April 22, 2010 marks the 40th anniversary of Earth Day, a day of celebration that farmers and ranchers recognize every single day. While most of us don't need a special day to practice environmental stewardship, BEEF magazine has come up with a great resource to equip you with the tools you will need to spread the positive news about food producers and our natural resources. Found on the right hand side of the home page in the resources column is a graphic with the words, "Earth Day 2010" on it. Click on that to find a fantastic call to action for all of us.
BEEF Magazine and Earth Day 2010: The situation is this: you can either tell your story or let someone else do it, and you might not like their depiction. So, with April 22 being the 40th observance of Earth Day, beef producers need to “get personal” in telling their environmental story to friends and acquaintances.
This Earth Day, 2010, take the time to communicate by email with others in your email contact list. Compose a short and positive message on the importance that protecting the environment holds for you. The idea isn’t to tell your life story, it’s to provide a short affirmation that you are in the livestock production business and you care about your animals, your planet and your livelihood, and that you are an able and responsible steward of these resources.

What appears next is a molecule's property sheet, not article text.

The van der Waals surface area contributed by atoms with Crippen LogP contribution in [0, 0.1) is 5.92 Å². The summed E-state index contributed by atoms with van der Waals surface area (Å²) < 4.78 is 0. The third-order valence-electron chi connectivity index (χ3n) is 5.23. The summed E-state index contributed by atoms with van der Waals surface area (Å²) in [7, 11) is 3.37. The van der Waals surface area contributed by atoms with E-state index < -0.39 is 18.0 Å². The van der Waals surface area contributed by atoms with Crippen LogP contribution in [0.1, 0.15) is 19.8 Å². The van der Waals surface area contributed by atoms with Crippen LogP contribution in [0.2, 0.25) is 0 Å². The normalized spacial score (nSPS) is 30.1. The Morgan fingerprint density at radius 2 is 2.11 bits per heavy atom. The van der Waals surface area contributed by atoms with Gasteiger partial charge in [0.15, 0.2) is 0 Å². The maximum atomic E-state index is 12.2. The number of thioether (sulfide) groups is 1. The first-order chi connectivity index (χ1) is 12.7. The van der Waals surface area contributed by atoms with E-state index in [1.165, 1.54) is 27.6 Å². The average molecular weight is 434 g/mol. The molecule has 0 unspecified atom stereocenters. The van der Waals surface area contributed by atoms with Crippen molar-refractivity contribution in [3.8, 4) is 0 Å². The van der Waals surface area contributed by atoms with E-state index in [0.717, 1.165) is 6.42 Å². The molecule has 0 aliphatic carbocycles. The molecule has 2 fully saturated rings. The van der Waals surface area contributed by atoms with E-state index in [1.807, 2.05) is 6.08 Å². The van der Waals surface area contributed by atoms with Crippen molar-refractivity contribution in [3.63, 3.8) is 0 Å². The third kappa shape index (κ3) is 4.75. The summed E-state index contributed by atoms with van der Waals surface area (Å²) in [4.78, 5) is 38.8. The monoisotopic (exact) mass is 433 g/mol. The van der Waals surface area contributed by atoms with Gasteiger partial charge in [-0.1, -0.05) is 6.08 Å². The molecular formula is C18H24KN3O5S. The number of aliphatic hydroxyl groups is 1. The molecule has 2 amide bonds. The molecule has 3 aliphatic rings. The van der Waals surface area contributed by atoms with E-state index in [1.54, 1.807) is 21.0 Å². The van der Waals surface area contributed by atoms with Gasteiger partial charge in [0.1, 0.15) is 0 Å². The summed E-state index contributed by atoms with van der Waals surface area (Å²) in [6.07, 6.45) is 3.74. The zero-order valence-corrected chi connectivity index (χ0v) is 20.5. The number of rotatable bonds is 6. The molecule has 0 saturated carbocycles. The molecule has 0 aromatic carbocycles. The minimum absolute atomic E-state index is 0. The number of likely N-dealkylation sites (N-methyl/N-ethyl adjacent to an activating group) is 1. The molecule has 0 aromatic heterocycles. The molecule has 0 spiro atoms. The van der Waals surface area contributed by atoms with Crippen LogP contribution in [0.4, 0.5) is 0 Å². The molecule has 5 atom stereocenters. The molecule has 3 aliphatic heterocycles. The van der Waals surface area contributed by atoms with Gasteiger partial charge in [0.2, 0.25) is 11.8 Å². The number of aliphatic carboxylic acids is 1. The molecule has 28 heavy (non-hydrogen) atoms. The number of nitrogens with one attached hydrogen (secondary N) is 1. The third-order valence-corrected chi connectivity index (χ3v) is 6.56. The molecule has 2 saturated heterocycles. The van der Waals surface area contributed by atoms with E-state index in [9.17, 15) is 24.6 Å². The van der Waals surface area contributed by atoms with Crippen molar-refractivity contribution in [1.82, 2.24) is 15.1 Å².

This resource has a list of quick facts producers can use in sharing the environmental story of farmers and ranchers. In addition, this button also provides links to positive videos and websites where a wealth of information can be found on this topic. Be sure to check this tool out and join me in using these resources to spread the positive news to the world. Let's start today. How do you take care of the environment every single day? Share your story in the comments section below.
BEEF Daily Quick Fact: U.S. beef producers needed 37 million fewer cattle in 2008 to produce the same amount of meat as in 1975, That is thanks to increased efficiency (more meat/head of cattle) that has led to less waste and less required feed.